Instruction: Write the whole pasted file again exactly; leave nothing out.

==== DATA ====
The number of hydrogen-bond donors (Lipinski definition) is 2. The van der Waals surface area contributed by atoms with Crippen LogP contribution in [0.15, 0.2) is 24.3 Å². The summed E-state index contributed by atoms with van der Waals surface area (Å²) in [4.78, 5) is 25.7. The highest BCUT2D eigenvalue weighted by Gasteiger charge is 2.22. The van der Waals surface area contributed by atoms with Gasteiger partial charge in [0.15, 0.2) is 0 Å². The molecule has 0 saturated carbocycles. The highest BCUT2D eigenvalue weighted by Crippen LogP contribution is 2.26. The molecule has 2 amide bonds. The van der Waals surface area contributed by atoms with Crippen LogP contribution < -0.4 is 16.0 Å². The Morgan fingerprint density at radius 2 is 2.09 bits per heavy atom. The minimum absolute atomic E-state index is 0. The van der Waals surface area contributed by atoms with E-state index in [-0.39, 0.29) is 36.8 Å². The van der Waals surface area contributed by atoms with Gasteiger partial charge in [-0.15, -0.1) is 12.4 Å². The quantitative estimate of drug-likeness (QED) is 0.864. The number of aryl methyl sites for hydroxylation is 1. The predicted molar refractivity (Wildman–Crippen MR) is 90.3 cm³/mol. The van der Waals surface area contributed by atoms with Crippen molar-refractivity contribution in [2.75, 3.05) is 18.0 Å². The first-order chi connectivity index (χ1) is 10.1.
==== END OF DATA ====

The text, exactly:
The number of hydrogen-bond donors (Lipinski definition) is 2. The van der Waals surface area contributed by atoms with Crippen LogP contribution in [0.15, 0.2) is 24.3 Å². The summed E-state index contributed by atoms with van der Waals surface area (Å²) in [4.78, 5) is 25.7. The highest BCUT2D eigenvalue weighted by Gasteiger charge is 2.22. The van der Waals surface area contributed by atoms with Gasteiger partial charge in [0.15, 0.2) is 0 Å². The molecule has 0 saturated carbocycles. The highest BCUT2D eigenvalue weighted by Crippen LogP contribution is 2.26. The molecule has 2 amide bonds. The van der Waals surface area contributed by atoms with Crippen LogP contribution < -0.4 is 16.0 Å². The Morgan fingerprint density at radius 2 is 2.09 bits per heavy atom. The minimum absolute atomic E-state index is 0. The van der Waals surface area contributed by atoms with E-state index in [-0.39, 0.29) is 36.8 Å². The van der Waals surface area contributed by atoms with Gasteiger partial charge in [-0.15, -0.1) is 12.4 Å². The quantitative estimate of drug-likeness (QED) is 0.864. The number of aryl methyl sites for hydroxylation is 1. The predicted molar refractivity (Wildman–Crippen MR) is 90.3 cm³/mol. The van der Waals surface area contributed by atoms with Crippen molar-refractivity contribution in [2.75, 3.05) is 18.0 Å². The first-order chi connectivity index (χ1) is 10.1.